Imagine each of Philadelphia’s 120-plus pro athletes became a free agent tomorrow. What if you could only lock up 10 for, say, the next five years, while the others left town? Who are the elites you would keep?
The first name is easy. Fletcher Cox rose to star status in 2015. Now a defensive tackle in the Eagles’ 4-3 defense, Cox can rush the passer, stop the run, make the clutch play. His re-signing is at the top of Howie Roseman’s to-do list, and we’ll put him at the top of ours.
Next, we’ll keep a Flyer who, as a 22-year-old rookie, has already set NHL scoring records. I’ve been prematurely guilty of comparing defenseman Shane Gostisbehere’s style with a certain Hall of Famer (Paul Coff--, er, never mind), so I’ll back down. But I do believe as the wispy kid fills out and matures, he’ll be a perennial all-star.
Let’s add a few young Phillies. Mikael Franco played a half-season at 3B, and was on pace for 28 homers and 100 RBI. He’ll top both those number this season. Aaron Nola came up and flashed enough guile and confidence that manager Pete Mackanin compared him to a young Greg Maddox. The Skipper’s projection is even more outlandish than ours on Ghost, but we’ll certainly buy into Nola as a future front-line starter.
For purposes of this exercise, players yet to appear in the pros are exempt. So top SS prospect J.P. Crawford can wait, for now. Likewise, we hope to see Flyers defenseman Ivan Provorov and Sixers enigma Joel Embiid (pretty please) push their way onto the list by Halloween.
Just one Sixer does gain entrance to this exclusive club. GM Sam Hinkie foolishly flirted with trading Jahlil Okafor last week, but we’re putting on our fictional five-year franchise tag. Yes, the 20-year-old can’t play defense (yet), but 17.4 points and 7.3 rebounds per game as a rookie sells us on his future.
Of course Claude Giroux stays. Not one NHL player has scored more points in the past five seasons. At 28, Giroux’s good for another five. And we’ll hold teammate Jakub Voracek, even while griping that Voracek’s $8.25 million annual price tag is excessive.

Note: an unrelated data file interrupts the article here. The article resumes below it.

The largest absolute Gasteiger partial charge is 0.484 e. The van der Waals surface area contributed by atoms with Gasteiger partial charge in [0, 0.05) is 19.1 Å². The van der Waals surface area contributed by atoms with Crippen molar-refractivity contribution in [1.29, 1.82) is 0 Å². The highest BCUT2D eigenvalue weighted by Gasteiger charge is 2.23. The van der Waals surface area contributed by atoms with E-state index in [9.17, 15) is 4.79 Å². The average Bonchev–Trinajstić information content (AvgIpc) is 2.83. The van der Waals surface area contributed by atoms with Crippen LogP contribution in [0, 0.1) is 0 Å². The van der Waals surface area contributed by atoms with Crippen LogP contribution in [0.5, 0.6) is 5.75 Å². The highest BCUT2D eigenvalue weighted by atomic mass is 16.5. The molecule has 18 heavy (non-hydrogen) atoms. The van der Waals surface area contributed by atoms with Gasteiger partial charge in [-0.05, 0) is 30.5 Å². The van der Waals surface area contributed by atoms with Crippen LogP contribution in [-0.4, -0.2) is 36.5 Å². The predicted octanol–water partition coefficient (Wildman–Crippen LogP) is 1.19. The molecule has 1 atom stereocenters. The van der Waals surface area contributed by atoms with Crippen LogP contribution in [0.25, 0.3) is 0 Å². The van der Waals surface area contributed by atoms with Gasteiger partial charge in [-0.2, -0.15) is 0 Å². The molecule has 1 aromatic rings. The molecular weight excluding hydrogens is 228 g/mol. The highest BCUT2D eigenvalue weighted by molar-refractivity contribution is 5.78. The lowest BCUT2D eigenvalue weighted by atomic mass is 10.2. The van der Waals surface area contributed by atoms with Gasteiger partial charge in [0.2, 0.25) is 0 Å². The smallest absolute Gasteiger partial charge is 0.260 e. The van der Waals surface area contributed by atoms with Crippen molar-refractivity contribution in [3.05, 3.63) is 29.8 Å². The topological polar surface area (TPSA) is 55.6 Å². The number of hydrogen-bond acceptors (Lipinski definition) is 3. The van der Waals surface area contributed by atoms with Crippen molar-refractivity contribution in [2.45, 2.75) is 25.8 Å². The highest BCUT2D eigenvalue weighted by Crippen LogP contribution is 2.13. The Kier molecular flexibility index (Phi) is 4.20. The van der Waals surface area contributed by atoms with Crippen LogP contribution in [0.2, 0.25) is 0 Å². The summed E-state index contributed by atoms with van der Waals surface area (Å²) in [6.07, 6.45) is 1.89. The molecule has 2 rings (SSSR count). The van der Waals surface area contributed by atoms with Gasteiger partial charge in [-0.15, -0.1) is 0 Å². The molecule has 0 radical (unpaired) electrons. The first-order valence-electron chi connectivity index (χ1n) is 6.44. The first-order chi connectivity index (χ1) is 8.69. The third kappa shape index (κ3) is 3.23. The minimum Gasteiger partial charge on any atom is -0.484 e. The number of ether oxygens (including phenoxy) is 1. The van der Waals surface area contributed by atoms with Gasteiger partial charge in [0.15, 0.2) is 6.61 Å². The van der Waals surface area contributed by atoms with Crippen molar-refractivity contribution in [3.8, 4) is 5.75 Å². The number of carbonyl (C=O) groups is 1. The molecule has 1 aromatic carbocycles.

Need to add a few Eagles. We’ll trust that Lane Johnson evolves into that lockdown left tackle in the future. And we’ll repeat our annual prediction that tight end Zach Ertz makes the Pro Bowl, rather than just stringing together a half-dozen good games each season.
That’s nine guys. Who gets the last spot? We considered Nerlens Noel, Odubel Herrera, Wayne Simmonds, Jordan Matthews and Bennie Logan. But in the end, it’s Eagles middle linebacker Jordan Hicks. He was off to a Rookie of the Year start last season before getting hurt. Injuries are a problem, but let’s take a flyer on his future greatness.
Oh, and not making the list? Sorry, Sam Bradford. We may commit to that one-year NFL franchise tag. But five years? No way.
For fun, let’s go back a decade and make the same 10-man franchise list for 2006. It’s dominated by Phillies, as you can imagine: Cole Hamels, Chase Utley, Jimmy Rollins, Ryan Howard, Carlos Ruiz, Shane Victorino. All, of course, were integral in the future glory years.
Jeff Carter and Mike Richards make that list for the Flyers. Never mind how it ended up with those two – at the time, both were entering their prime. Andre Iguodala is the only worthy Sixer from that era – regardless of how you may feel about him. And with an aging Eagles team still led by Donovan McNabb, Brian Westbrook and Brian Dawkins, only Trent Cole qualifies on our five-year plan.
Would you take the 2006 group over today’s as a whole? Of course, because the city got a championship out of it. You can’t predict that with any confidence today.